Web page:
Marijuana in Skin Care Products, High on Your Beauty List?

2013-01-13 15:47

Skin care products that contain the marijuana ingredient THC (tetrahydrocannabinol) are being offered by a Denver-based company. Before you add these items to your must-have beauty list, there are a few things you should know about them and about marijuana and the skin in general.

Why put marijuana in skin care products?

Since the recent passage of Amendment 64 in Colorado, recreational marijuana use is legal in that state, and it also clears the way for another way to use cannabis: skin care products. A company called Apothecanna, which makes lotions, body sprays, and creams that contain cannabis flower oil, now finds that their formerly illegal skin care items (because of their high THC levels) can join the legal ranks.

For now, however, these marijuana products are available only to medical marijuana patients. That will change in January 2014, when retail marijuana stores will be allowed to open in the state.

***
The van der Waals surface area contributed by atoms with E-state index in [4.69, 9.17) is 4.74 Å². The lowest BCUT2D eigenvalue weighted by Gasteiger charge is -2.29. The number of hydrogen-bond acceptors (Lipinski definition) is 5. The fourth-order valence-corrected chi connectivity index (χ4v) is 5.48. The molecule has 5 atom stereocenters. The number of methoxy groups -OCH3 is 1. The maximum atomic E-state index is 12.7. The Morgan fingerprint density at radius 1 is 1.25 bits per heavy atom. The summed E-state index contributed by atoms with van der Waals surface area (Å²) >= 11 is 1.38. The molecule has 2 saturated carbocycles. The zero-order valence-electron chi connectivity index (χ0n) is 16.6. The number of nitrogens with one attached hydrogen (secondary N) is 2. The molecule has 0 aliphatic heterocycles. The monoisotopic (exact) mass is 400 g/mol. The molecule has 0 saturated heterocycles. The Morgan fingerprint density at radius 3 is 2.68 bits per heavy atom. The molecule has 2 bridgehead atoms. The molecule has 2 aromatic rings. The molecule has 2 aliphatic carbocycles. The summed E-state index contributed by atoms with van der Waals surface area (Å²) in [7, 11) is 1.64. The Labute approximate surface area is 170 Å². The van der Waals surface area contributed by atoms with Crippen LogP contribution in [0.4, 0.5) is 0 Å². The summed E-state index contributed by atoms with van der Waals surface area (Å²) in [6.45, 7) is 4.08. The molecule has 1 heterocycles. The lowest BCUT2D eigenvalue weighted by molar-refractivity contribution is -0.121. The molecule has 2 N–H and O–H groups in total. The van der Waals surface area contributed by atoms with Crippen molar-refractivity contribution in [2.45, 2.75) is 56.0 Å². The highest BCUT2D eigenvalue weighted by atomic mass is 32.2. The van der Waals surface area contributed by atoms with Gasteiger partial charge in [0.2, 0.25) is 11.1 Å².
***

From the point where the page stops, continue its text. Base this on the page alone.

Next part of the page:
According to the Drug Enforcement Administration, industrial products (e.g., cosmetics) that contain THC are exempted from drug controls if the cannabinoid does not enter the body. Apothecanna owner James Kennedy stated in an ABC News story that their products contain THC “to enhance the properties of the other ingredients” and are “not meant to be inebriating in any way.”

News of these products prompts questions about the ability of marijuana to benefit the skin. What have researchers discovered about cannabinoids (e.g., THC, cannabidiol, and others) and their impact on the body’s biggest organ?

Could marijuana compounds help the skin?
While THC is known as an exogenous (coming from the outside) cannabinoid, the human body also produces its own cannabinoids (referred to as endogenous cannabinoids). Research has indicated that cannabinoids generally have anti-inflammatory and pain-relieving qualities.


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